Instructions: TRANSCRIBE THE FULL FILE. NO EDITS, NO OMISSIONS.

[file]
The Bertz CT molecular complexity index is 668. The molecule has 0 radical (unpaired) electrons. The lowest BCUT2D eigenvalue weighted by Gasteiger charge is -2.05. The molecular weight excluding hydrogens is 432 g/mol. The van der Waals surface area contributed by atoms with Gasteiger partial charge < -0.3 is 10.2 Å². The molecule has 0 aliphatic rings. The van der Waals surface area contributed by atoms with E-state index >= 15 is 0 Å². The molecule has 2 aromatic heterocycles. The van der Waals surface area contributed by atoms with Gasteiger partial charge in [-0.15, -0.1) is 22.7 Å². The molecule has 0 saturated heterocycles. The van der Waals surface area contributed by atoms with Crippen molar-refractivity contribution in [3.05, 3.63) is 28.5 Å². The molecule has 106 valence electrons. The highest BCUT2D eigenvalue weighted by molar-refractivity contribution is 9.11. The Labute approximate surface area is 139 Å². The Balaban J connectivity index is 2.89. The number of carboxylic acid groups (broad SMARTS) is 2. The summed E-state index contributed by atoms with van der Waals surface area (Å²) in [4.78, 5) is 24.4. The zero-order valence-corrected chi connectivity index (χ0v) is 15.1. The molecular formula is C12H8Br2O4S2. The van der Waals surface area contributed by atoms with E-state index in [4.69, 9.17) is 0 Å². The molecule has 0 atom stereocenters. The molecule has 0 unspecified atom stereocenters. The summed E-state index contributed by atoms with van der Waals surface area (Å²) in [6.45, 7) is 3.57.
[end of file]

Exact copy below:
The Bertz CT molecular complexity index is 668. The molecule has 0 radical (unpaired) electrons. The lowest BCUT2D eigenvalue weighted by Gasteiger charge is -2.05. The molecular weight excluding hydrogens is 432 g/mol. The van der Waals surface area contributed by atoms with Gasteiger partial charge < -0.3 is 10.2 Å². The molecule has 0 aliphatic rings. The van der Waals surface area contributed by atoms with E-state index >= 15 is 0 Å². The molecule has 2 aromatic heterocycles. The van der Waals surface area contributed by atoms with Gasteiger partial charge in [-0.15, -0.1) is 22.7 Å². The molecule has 0 saturated heterocycles. The van der Waals surface area contributed by atoms with Crippen molar-refractivity contribution in [3.05, 3.63) is 28.5 Å². The molecule has 106 valence electrons. The highest BCUT2D eigenvalue weighted by molar-refractivity contribution is 9.11. The Labute approximate surface area is 139 Å². The Balaban J connectivity index is 2.89. The number of carboxylic acid groups (broad SMARTS) is 2. The summed E-state index contributed by atoms with van der Waals surface area (Å²) in [4.78, 5) is 24.4. The zero-order valence-corrected chi connectivity index (χ0v) is 15.1. The molecular formula is C12H8Br2O4S2. The van der Waals surface area contributed by atoms with E-state index in [4.69, 9.17) is 0 Å². The molecule has 0 atom stereocenters. The molecule has 0 unspecified atom stereocenters. The summed E-state index contributed by atoms with van der Waals surface area (Å²) in [6.45, 7) is 3.57.